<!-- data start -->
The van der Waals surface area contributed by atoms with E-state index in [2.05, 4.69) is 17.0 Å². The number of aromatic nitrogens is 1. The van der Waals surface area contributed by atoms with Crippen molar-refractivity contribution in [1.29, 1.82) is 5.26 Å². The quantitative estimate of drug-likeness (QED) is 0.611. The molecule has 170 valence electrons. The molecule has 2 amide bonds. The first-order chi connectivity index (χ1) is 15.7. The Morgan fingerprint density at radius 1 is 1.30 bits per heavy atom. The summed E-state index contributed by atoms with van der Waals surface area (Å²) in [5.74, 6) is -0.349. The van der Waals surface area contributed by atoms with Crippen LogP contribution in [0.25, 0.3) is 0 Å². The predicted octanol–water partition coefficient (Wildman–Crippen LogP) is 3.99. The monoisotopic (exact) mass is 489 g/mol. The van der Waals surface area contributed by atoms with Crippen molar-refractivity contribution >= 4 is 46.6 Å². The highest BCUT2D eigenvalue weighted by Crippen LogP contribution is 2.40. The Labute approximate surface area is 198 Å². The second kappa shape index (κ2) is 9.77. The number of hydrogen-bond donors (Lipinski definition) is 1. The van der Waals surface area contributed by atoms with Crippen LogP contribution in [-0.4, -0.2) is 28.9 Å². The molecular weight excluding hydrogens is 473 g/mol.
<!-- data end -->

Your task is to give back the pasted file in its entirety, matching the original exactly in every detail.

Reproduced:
The van der Waals surface area contributed by atoms with E-state index in [2.05, 4.69) is 17.0 Å². The number of aromatic nitrogens is 1. The van der Waals surface area contributed by atoms with Crippen molar-refractivity contribution in [1.29, 1.82) is 5.26 Å². The quantitative estimate of drug-likeness (QED) is 0.611. The molecule has 170 valence electrons. The molecule has 2 amide bonds. The first-order chi connectivity index (χ1) is 15.7. The Morgan fingerprint density at radius 1 is 1.30 bits per heavy atom. The summed E-state index contributed by atoms with van der Waals surface area (Å²) in [5.74, 6) is -0.349. The van der Waals surface area contributed by atoms with Crippen LogP contribution in [0.25, 0.3) is 0 Å². The predicted octanol–water partition coefficient (Wildman–Crippen LogP) is 3.99. The monoisotopic (exact) mass is 489 g/mol. The van der Waals surface area contributed by atoms with Crippen molar-refractivity contribution >= 4 is 46.6 Å². The highest BCUT2D eigenvalue weighted by Crippen LogP contribution is 2.40. The Labute approximate surface area is 198 Å². The second kappa shape index (κ2) is 9.77. The number of hydrogen-bond donors (Lipinski definition) is 1. The van der Waals surface area contributed by atoms with Crippen LogP contribution in [-0.4, -0.2) is 28.9 Å². The molecular weight excluding hydrogens is 473 g/mol.